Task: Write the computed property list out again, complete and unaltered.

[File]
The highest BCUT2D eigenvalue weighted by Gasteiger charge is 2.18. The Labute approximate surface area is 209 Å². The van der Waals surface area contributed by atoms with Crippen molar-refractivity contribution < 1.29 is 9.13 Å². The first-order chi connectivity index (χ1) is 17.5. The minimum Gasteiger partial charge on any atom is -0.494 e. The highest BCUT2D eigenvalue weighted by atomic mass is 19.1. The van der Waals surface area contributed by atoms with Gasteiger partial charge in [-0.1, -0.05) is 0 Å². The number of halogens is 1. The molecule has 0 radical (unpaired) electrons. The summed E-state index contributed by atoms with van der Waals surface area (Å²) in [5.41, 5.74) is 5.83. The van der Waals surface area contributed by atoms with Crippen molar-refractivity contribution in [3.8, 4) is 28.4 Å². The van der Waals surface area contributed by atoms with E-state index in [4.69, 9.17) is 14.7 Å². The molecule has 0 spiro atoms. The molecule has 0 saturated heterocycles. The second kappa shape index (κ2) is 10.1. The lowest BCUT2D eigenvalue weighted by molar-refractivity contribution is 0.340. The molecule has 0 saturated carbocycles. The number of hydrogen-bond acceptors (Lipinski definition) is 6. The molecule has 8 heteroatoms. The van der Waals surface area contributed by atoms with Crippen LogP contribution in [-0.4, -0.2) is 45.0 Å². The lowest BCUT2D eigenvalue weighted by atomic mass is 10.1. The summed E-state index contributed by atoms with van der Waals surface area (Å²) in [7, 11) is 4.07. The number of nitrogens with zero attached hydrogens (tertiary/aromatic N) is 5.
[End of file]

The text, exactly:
The highest BCUT2D eigenvalue weighted by Gasteiger charge is 2.18. The Labute approximate surface area is 209 Å². The van der Waals surface area contributed by atoms with Crippen molar-refractivity contribution < 1.29 is 9.13 Å². The first-order chi connectivity index (χ1) is 17.5. The minimum Gasteiger partial charge on any atom is -0.494 e. The highest BCUT2D eigenvalue weighted by atomic mass is 19.1. The van der Waals surface area contributed by atoms with Gasteiger partial charge in [-0.1, -0.05) is 0 Å². The number of halogens is 1. The molecule has 0 radical (unpaired) electrons. The summed E-state index contributed by atoms with van der Waals surface area (Å²) in [5.41, 5.74) is 5.83. The van der Waals surface area contributed by atoms with Crippen molar-refractivity contribution in [3.8, 4) is 28.4 Å². The van der Waals surface area contributed by atoms with E-state index in [4.69, 9.17) is 14.7 Å². The molecule has 0 spiro atoms. The molecule has 0 saturated heterocycles. The second kappa shape index (κ2) is 10.1. The lowest BCUT2D eigenvalue weighted by molar-refractivity contribution is 0.340. The molecule has 0 saturated carbocycles. The number of hydrogen-bond acceptors (Lipinski definition) is 6. The molecule has 8 heteroatoms. The van der Waals surface area contributed by atoms with Crippen LogP contribution in [-0.4, -0.2) is 45.0 Å². The lowest BCUT2D eigenvalue weighted by atomic mass is 10.1. The summed E-state index contributed by atoms with van der Waals surface area (Å²) in [7, 11) is 4.07. The number of nitrogens with zero attached hydrogens (tertiary/aromatic N) is 5.